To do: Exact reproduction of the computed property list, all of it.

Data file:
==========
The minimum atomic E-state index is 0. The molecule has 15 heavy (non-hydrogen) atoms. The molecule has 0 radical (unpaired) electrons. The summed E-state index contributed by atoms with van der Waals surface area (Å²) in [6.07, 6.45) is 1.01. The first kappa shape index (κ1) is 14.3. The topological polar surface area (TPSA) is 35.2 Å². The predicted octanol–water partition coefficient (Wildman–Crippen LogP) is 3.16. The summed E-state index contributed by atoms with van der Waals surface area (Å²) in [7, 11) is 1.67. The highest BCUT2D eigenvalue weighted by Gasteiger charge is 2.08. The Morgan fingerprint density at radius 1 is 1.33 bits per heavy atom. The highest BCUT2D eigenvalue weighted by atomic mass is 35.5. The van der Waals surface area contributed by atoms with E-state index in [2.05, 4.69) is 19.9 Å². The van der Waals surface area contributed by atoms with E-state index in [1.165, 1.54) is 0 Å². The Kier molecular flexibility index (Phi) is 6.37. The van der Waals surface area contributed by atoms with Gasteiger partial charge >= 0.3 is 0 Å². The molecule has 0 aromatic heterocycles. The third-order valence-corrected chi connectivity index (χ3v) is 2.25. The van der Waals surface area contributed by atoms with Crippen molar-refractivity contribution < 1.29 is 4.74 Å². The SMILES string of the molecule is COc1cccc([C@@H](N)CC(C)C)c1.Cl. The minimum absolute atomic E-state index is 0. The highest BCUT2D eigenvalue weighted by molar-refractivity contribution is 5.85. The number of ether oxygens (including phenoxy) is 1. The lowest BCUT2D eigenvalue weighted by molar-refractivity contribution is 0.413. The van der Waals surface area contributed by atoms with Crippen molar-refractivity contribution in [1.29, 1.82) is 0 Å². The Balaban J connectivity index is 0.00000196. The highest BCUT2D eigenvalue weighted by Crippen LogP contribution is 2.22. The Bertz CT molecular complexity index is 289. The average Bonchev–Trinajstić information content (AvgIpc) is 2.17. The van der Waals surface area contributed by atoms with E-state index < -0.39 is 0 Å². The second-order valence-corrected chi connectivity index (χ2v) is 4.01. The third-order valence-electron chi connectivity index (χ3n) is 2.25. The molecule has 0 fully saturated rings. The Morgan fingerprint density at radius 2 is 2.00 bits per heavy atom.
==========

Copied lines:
The minimum atomic E-state index is 0. The molecule has 15 heavy (non-hydrogen) atoms. The molecule has 0 radical (unpaired) electrons. The summed E-state index contributed by atoms with van der Waals surface area (Å²) in [6.07, 6.45) is 1.01. The first kappa shape index (κ1) is 14.3. The topological polar surface area (TPSA) is 35.2 Å². The predicted octanol–water partition coefficient (Wildman–Crippen LogP) is 3.16. The summed E-state index contributed by atoms with van der Waals surface area (Å²) in [7, 11) is 1.67. The highest BCUT2D eigenvalue weighted by Gasteiger charge is 2.08. The Morgan fingerprint density at radius 1 is 1.33 bits per heavy atom. The highest BCUT2D eigenvalue weighted by atomic mass is 35.5. The van der Waals surface area contributed by atoms with E-state index in [2.05, 4.69) is 19.9 Å². The van der Waals surface area contributed by atoms with E-state index in [1.165, 1.54) is 0 Å². The Kier molecular flexibility index (Phi) is 6.37. The van der Waals surface area contributed by atoms with Gasteiger partial charge >= 0.3 is 0 Å². The molecule has 0 aromatic heterocycles. The third-order valence-corrected chi connectivity index (χ3v) is 2.25. The van der Waals surface area contributed by atoms with Crippen molar-refractivity contribution < 1.29 is 4.74 Å². The SMILES string of the molecule is COc1cccc([C@@H](N)CC(C)C)c1.Cl. The minimum absolute atomic E-state index is 0. The highest BCUT2D eigenvalue weighted by molar-refractivity contribution is 5.85. The number of ether oxygens (including phenoxy) is 1. The lowest BCUT2D eigenvalue weighted by molar-refractivity contribution is 0.413. The van der Waals surface area contributed by atoms with Crippen molar-refractivity contribution in [1.29, 1.82) is 0 Å². The Balaban J connectivity index is 0.00000196. The highest BCUT2D eigenvalue weighted by Crippen LogP contribution is 2.22. The Bertz CT molecular complexity index is 289. The average Bonchev–Trinajstić information content (AvgIpc) is 2.17. The van der Waals surface area contributed by atoms with E-state index < -0.39 is 0 Å². The second-order valence-corrected chi connectivity index (χ2v) is 4.01. The third-order valence-electron chi connectivity index (χ3n) is 2.25. The molecule has 0 fully saturated rings. The Morgan fingerprint density at radius 2 is 2.00 bits per heavy atom.